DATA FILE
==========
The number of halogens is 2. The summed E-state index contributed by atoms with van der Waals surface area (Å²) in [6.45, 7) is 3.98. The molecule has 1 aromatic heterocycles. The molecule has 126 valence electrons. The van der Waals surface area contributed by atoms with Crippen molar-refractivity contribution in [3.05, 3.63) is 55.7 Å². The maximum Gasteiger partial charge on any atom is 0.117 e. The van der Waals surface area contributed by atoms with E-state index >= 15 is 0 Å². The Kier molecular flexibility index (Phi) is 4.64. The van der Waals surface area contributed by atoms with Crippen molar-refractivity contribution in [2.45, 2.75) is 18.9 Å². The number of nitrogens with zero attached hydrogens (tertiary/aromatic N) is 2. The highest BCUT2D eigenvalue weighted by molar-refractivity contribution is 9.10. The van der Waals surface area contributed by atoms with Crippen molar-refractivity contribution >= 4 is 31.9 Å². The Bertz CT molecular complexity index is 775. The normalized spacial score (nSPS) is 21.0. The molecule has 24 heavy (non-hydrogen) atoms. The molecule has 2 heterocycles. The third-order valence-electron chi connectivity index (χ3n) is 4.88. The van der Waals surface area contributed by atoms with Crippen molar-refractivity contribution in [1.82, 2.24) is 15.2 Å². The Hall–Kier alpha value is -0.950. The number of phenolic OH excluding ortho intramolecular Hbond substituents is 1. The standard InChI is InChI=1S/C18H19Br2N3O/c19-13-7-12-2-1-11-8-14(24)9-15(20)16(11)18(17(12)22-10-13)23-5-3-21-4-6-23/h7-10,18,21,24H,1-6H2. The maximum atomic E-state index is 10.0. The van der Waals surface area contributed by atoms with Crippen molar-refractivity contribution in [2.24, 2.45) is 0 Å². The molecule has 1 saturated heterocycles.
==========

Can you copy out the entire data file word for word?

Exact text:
The number of halogens is 2. The summed E-state index contributed by atoms with van der Waals surface area (Å²) in [6.45, 7) is 3.98. The molecule has 1 aromatic heterocycles. The molecule has 126 valence electrons. The van der Waals surface area contributed by atoms with Crippen molar-refractivity contribution in [3.05, 3.63) is 55.7 Å². The maximum Gasteiger partial charge on any atom is 0.117 e. The van der Waals surface area contributed by atoms with E-state index >= 15 is 0 Å². The Kier molecular flexibility index (Phi) is 4.64. The van der Waals surface area contributed by atoms with Crippen molar-refractivity contribution in [2.45, 2.75) is 18.9 Å². The number of nitrogens with zero attached hydrogens (tertiary/aromatic N) is 2. The highest BCUT2D eigenvalue weighted by molar-refractivity contribution is 9.10. The van der Waals surface area contributed by atoms with Crippen molar-refractivity contribution >= 4 is 31.9 Å². The Bertz CT molecular complexity index is 775. The normalized spacial score (nSPS) is 21.0. The molecule has 24 heavy (non-hydrogen) atoms. The molecule has 2 heterocycles. The third-order valence-electron chi connectivity index (χ3n) is 4.88. The van der Waals surface area contributed by atoms with Crippen molar-refractivity contribution in [1.82, 2.24) is 15.2 Å². The Hall–Kier alpha value is -0.950. The number of phenolic OH excluding ortho intramolecular Hbond substituents is 1. The standard InChI is InChI=1S/C18H19Br2N3O/c19-13-7-12-2-1-11-8-14(24)9-15(20)16(11)18(17(12)22-10-13)23-5-3-21-4-6-23/h7-10,18,21,24H,1-6H2. The maximum atomic E-state index is 10.0. The van der Waals surface area contributed by atoms with Crippen molar-refractivity contribution in [2.24, 2.45) is 0 Å². The molecule has 1 saturated heterocycles.